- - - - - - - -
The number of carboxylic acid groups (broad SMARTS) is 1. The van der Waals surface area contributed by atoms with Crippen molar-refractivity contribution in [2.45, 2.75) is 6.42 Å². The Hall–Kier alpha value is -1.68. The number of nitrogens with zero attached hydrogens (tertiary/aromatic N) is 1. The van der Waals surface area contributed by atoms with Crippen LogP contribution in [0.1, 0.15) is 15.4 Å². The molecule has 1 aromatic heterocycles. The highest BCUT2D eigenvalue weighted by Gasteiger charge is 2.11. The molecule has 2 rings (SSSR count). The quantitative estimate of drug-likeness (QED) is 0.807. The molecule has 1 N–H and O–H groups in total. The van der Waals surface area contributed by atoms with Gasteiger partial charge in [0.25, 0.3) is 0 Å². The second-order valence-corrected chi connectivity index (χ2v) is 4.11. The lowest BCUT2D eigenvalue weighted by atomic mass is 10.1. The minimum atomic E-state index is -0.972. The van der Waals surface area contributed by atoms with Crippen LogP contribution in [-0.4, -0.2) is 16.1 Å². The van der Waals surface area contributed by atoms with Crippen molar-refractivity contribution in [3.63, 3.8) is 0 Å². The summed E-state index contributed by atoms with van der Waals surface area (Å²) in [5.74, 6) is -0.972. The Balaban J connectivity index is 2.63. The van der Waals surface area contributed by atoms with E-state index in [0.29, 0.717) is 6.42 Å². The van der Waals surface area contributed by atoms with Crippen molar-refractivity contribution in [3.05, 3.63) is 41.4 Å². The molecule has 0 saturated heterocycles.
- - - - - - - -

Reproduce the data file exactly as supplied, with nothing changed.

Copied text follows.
The number of carboxylic acid groups (broad SMARTS) is 1. The van der Waals surface area contributed by atoms with Crippen molar-refractivity contribution in [2.45, 2.75) is 6.42 Å². The Hall–Kier alpha value is -1.68. The number of nitrogens with zero attached hydrogens (tertiary/aromatic N) is 1. The van der Waals surface area contributed by atoms with Crippen LogP contribution in [0.1, 0.15) is 15.4 Å². The molecule has 1 aromatic heterocycles. The highest BCUT2D eigenvalue weighted by Gasteiger charge is 2.11. The molecule has 2 rings (SSSR count). The quantitative estimate of drug-likeness (QED) is 0.807. The molecule has 1 N–H and O–H groups in total. The van der Waals surface area contributed by atoms with Gasteiger partial charge in [0.25, 0.3) is 0 Å². The second-order valence-corrected chi connectivity index (χ2v) is 4.11. The lowest BCUT2D eigenvalue weighted by atomic mass is 10.1. The minimum atomic E-state index is -0.972. The van der Waals surface area contributed by atoms with Crippen LogP contribution in [-0.4, -0.2) is 16.1 Å². The van der Waals surface area contributed by atoms with Crippen molar-refractivity contribution in [3.63, 3.8) is 0 Å². The summed E-state index contributed by atoms with van der Waals surface area (Å²) in [5.74, 6) is -0.972. The Balaban J connectivity index is 2.63. The van der Waals surface area contributed by atoms with E-state index in [0.29, 0.717) is 6.42 Å². The van der Waals surface area contributed by atoms with Crippen molar-refractivity contribution in [3.05, 3.63) is 41.4 Å². The molecule has 0 saturated heterocycles.